Ever feel like the land of health and fitness is filled with words that you just don’t understand? We hear ya, sister! Next time you find yourself nodding along through a conversation that really is leaving you a little lost or in workout classes where workout slang is being flung left, right and centre, refer to our handy fitness dictionary. You’ll thank us later…
As Many Rounds As Possible. A short workout is set out and you’re given a time limit in which to complete as many rounds as possible.
Using a combination of ballet, yoga and pilates-inspired postures, the barre itself is used as a prop to balance on. Expect lots of reps of small movements that really burn.
This is high intensity exercise, mixing components from different workouts and sports, such as gymnastics, running and
weightlifting. It’s a lot of functional movements (think deadlifts and squats) performed at a faster pace than normal.
A loaded bar is lifted (from a standing position) form the ground to the hips and back down again.
‘I’ve got serious DOMS today…’ Delayed Onset Muscle Soreness comes on 24-72 hours after exercise. It usually comes in the form of pain or stiffness from a tough workout. Deep heat, anyone?
Perform an exercise at your chosen weight and then keep dropping (reduce) the weight until you reach failure (when you can do no more reps at all).
Every Minute On The Minute. A set number of reps for a certain move/s to be completed before the minute runs out. When a new minute starts, you go again.
Those hard, foam cylindrical things scattered around the gym? Yeah, slowly rolling sore muscles over one of these can relieve tension and ease tightness. Pretty much a self-massage. Expect it to hurt.
Want to perform daily activities easily, and without causing injury? Functional training aims to work on strength, mobility and stability – basically helping you to move better, which is great for boosting your performance in sports and everyday life. Quite simply, it is functional.
‘Look at my gains!’ Often used by pumped-up men at the gym. Gains means any progress you’ve made in your training or physique; booty gains is our favourite.
High Intensity Interval Training. Alternating short periods of intense activity (think burpees, jumps and sprints) with recovery periods.
These typically involve one joint movement and limited muscles. A Bicep Curl is a prime example. Compound movements on the other hand work several joints and muscle groups. The squat is a great example of this.
Low Intensity Steady State cardio. Instead of burning yourself out in a HIIT workout, try cardio performed at a moderate intensity, for 45 minutes. This could be a bike ride, brisk walk or a swim.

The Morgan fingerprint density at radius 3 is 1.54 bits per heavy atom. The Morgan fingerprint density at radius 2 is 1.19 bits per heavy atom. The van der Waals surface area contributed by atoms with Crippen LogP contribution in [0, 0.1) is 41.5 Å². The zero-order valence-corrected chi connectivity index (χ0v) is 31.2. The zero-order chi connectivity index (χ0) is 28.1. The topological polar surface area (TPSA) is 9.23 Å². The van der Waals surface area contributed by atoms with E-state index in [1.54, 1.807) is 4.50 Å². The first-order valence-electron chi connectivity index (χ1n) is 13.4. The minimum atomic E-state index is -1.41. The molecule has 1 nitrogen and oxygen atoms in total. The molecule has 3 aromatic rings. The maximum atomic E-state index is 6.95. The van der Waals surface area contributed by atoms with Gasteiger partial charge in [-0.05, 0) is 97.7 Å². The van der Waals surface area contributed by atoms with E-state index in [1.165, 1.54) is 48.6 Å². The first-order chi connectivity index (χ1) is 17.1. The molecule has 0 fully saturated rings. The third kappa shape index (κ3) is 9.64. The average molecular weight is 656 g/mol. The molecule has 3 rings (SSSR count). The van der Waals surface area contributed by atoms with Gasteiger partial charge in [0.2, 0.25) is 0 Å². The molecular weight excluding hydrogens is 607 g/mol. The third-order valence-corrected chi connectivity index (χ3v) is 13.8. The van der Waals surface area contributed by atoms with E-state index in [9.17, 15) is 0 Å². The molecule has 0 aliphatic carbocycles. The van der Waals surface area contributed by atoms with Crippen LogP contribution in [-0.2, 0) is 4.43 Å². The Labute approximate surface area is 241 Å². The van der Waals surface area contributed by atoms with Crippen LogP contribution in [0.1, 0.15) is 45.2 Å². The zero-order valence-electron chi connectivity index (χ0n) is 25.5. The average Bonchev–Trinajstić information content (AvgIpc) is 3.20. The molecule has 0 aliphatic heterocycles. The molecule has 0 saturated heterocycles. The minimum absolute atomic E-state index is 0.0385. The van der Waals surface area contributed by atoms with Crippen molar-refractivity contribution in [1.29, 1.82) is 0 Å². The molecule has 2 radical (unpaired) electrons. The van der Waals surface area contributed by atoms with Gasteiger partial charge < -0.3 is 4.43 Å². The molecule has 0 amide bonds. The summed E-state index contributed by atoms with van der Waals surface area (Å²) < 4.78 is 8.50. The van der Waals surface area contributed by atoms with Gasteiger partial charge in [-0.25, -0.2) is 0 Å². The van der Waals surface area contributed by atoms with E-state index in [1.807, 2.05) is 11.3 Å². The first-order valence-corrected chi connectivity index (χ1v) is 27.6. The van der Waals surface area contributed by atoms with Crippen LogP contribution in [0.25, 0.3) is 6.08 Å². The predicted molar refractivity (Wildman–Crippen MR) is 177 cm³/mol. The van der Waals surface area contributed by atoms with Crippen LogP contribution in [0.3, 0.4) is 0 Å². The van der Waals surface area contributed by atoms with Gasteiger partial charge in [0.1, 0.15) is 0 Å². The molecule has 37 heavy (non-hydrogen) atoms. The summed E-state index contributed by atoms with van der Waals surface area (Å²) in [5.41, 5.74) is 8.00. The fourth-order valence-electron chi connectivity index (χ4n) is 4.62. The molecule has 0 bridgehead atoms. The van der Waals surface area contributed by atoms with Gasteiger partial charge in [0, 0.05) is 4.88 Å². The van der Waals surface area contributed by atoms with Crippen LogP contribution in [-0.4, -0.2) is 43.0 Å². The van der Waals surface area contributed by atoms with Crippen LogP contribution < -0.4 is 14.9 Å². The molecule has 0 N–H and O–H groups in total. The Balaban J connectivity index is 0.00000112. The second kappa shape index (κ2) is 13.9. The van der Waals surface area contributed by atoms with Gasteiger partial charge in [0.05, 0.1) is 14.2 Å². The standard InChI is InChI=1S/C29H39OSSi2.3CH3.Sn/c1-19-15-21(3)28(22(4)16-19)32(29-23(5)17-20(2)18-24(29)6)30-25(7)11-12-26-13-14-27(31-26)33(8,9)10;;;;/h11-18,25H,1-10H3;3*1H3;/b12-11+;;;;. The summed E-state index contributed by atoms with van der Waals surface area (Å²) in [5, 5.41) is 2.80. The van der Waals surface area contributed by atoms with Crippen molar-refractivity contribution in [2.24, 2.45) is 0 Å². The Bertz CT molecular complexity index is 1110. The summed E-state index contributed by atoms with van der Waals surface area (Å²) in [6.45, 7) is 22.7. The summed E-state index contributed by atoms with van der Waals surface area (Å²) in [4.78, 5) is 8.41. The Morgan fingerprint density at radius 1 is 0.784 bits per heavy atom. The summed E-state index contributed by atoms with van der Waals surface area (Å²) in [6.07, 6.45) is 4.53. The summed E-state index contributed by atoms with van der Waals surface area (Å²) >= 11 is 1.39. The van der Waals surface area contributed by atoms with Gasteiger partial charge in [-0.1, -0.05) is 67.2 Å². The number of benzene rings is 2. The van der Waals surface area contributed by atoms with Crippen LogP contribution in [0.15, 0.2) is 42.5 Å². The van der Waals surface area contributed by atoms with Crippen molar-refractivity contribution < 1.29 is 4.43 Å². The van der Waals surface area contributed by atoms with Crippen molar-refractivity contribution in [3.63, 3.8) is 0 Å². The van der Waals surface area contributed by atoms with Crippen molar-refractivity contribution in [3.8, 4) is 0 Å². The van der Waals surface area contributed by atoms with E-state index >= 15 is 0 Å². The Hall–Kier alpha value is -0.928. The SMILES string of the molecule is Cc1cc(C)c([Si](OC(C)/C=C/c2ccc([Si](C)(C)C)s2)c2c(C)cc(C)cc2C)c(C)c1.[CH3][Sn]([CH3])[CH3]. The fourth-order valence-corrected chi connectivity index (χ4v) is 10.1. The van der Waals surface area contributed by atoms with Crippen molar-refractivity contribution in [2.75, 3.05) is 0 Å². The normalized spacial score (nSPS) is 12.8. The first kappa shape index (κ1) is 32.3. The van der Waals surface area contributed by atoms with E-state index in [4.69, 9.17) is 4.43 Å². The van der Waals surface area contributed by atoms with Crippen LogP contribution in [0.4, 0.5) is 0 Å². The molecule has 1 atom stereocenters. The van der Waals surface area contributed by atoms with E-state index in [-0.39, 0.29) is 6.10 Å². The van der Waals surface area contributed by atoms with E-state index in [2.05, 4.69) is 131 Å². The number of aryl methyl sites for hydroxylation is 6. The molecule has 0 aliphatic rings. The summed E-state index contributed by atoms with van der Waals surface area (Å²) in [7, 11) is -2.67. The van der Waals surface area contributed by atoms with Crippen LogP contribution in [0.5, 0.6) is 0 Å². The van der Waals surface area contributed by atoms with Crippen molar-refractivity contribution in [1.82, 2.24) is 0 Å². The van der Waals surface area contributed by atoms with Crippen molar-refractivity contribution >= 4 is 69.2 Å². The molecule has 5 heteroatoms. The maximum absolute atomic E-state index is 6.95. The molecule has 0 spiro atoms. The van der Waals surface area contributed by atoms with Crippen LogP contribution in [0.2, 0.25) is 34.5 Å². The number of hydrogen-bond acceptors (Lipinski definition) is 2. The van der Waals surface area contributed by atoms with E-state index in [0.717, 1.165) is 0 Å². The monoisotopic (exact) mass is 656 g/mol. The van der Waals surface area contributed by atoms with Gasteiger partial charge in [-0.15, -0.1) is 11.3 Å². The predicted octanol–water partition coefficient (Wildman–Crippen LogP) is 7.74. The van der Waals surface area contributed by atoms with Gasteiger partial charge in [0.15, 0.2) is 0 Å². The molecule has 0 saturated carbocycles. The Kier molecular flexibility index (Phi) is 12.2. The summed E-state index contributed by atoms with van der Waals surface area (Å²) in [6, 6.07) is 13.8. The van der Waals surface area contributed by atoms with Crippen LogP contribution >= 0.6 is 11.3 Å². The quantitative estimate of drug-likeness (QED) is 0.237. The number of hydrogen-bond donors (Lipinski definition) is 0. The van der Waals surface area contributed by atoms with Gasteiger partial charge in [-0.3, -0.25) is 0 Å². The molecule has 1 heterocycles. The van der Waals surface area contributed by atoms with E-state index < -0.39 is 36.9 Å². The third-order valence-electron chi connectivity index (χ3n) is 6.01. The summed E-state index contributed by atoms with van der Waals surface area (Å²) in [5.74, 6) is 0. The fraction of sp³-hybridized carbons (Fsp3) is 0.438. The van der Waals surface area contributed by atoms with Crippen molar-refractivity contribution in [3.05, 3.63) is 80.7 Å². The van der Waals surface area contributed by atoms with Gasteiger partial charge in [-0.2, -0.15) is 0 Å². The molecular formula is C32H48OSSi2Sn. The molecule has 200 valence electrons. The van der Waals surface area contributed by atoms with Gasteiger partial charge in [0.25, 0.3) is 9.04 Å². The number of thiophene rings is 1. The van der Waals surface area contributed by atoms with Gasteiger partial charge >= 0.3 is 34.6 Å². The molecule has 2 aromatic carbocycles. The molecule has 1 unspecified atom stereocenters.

When things are at a standstill, when you aren’t seeing the progressive changes that you want to – yes, that’s a plateau. Shake yourself out of it by taking a rest period, or changing up your workouts to shock the body.
If it involves jumping, it’s likely to be plyometrics. This type of training aids power and performance. We’ll get geeky on you now but plyometric movements start with an eccentric movement followed by a concentric movement or, a muscle-lengthening movement followed by a muscle-shortening movement. A box jump is a great example…
If you want to see changes in your strength/ fitness/ tone/ weight/ composition (delete as appropriate) then you need progression. Adding an extra kilo to your squat weight or simply adding more reps each week. It could even be as simple as shortening your rest period during a HIIT workout to challenge your body slightly more.
Short for repetition. A single movement of any exercise, e.g, one squat. Less reps usually means a heavier weight.
A series of reps of an exercise. Each rep within a set is done continuously with no rest between. Typically, there is a rest
between each set.
Not your run-of-the-mill chilled out massage. These work deep in the muscles. Can reduce injury and increase flexibility. Expect to feel crippled the next day.
Choose two different exercises and perform them back to back with no rest in between. Rest, then superset again.
A type of HIIT (see above), where exercises last for four minutes each. It’s a painful four minutes though as you go for 20 seconds on/ 10 seconds off, eight times. Then, you repeat with other exercises within the workout. So, if you had squat thrusters, pull-ups, lunge jumps and shoulder press, you’d perform four minutes of each. Yes, it’s hard.
Workout Of The Day. This is Crossfit chat really and means exactly that – the workout of the day.